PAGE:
The Psychology of Facebook
By Wil Forbis
I was always something of a late bloomer in regards to using social networks. Friends had to pester me for years to join Friendster, until I finally signed up just in time for its implosion. I also took my sweet time getting involved with MySpace which now also appears to be on its death bed. But I had learned my lesson by the time Facebook --- the most successful of the online social networks --- arrived at the doorstep of popular consciousness. I signed up, and regularly visit the site. I even admit to experiencing some of the "Facebook addiction" that is often commented on by pop psychologists and cultural nannies.
What makes Facebook so popular? On the surface, it's merely a collection of pre-existing Web technologies --- status updates (which can be thought of as mini blogs (or to use the modern nomenclature, "tweets")), the ability to comment on such status updates, e-mail, embedded video and audio, and simplistic video games whose appeal is entirely lost on me. There's not a whole lot new here --- certainly nothing Friendster or MySpace hadn't already developed. So why has Facebook succeeded whereas the others failed?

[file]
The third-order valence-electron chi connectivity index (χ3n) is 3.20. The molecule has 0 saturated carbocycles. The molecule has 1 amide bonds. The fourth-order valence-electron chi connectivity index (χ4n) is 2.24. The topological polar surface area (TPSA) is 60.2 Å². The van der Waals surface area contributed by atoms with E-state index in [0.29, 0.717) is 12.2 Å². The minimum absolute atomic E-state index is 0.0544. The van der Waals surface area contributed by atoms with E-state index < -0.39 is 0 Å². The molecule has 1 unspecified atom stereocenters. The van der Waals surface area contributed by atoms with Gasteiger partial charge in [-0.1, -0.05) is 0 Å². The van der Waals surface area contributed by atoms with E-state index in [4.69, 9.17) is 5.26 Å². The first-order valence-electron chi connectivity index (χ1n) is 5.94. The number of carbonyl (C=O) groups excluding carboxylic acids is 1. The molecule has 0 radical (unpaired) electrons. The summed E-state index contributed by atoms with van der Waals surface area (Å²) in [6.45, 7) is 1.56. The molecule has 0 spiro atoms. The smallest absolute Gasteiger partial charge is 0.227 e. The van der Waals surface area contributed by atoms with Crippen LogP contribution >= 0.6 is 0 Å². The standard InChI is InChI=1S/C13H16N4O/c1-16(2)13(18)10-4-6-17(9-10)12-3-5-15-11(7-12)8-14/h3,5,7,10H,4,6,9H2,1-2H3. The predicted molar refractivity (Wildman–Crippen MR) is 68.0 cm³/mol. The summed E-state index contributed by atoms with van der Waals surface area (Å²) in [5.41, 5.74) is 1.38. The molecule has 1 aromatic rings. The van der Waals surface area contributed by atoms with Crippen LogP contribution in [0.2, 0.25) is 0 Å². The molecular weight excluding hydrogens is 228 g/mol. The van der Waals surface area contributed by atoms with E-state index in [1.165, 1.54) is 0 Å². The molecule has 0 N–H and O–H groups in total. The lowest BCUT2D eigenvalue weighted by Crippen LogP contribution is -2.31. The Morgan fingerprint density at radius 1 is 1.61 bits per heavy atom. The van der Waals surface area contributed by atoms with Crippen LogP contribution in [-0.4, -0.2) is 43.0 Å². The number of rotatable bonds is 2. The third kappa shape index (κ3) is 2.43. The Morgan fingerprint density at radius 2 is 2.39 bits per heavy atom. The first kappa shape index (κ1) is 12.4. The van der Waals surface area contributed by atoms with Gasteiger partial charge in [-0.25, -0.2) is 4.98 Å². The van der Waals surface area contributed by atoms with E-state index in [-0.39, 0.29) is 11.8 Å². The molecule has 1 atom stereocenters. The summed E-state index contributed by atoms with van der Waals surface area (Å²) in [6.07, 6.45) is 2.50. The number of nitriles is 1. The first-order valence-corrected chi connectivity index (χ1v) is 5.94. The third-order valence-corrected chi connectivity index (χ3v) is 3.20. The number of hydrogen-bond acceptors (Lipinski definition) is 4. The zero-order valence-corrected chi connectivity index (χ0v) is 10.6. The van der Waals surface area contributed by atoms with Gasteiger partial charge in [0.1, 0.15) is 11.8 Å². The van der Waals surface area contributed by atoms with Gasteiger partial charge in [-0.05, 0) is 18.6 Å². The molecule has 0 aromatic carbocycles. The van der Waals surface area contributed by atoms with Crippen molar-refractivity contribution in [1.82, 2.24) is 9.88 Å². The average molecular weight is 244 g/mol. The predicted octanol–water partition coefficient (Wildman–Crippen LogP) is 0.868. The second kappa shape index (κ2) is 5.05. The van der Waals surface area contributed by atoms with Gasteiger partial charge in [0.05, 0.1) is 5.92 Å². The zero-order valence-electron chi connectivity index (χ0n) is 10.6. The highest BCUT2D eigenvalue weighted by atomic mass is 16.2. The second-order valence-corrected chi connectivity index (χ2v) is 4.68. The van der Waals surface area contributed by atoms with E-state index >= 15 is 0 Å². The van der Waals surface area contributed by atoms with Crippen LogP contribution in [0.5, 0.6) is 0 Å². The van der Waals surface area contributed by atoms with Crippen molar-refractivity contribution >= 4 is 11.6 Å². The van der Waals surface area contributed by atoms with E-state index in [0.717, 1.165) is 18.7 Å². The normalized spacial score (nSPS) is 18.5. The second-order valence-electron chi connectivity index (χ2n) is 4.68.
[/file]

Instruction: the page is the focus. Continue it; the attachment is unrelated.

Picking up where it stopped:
I suspect there are many answers to that question, some having to do with managerial decisions, timing, marketing etc. But there is one concept Facebook employed that no other social network ever got right: the "stream." The stream is the core of the Facebook UI --- the descending tower of status updates, links and videos created by your social contacts. The power of the stream is that it allows you to quickly answer the question, "what are my friends doing/talking about/thinking about right now?"
One could then ask, "why do I care?" And, indeed, a lot of what ends up in the stream is essentially uninteresting fluff. Do I really care that my neighbor from five years ago is going out for coffee? (Frankly, do I care that my life mate is going out for coffee?) But enough of what's in the stream is of interest to keep us coming back. It is something of a thrill to find out that your cousin is reading a book you raved about three years ago. And it is intriguing to discover that the chick you dated in Los Angeles happens to be a friend of someone you know in Chicago, even though they travel in completely separate social circles.
So is that the magic of Facebook? Is it simply the modern town square, bringing folks together for the sweet pleasures of human companionship? Anyone familiar with my writing knows that such a warm, inspirational answer is not enough to satisfy me. There must be some other need, deep within the dark selfish recesses of the human unconscious, that is being satisfied.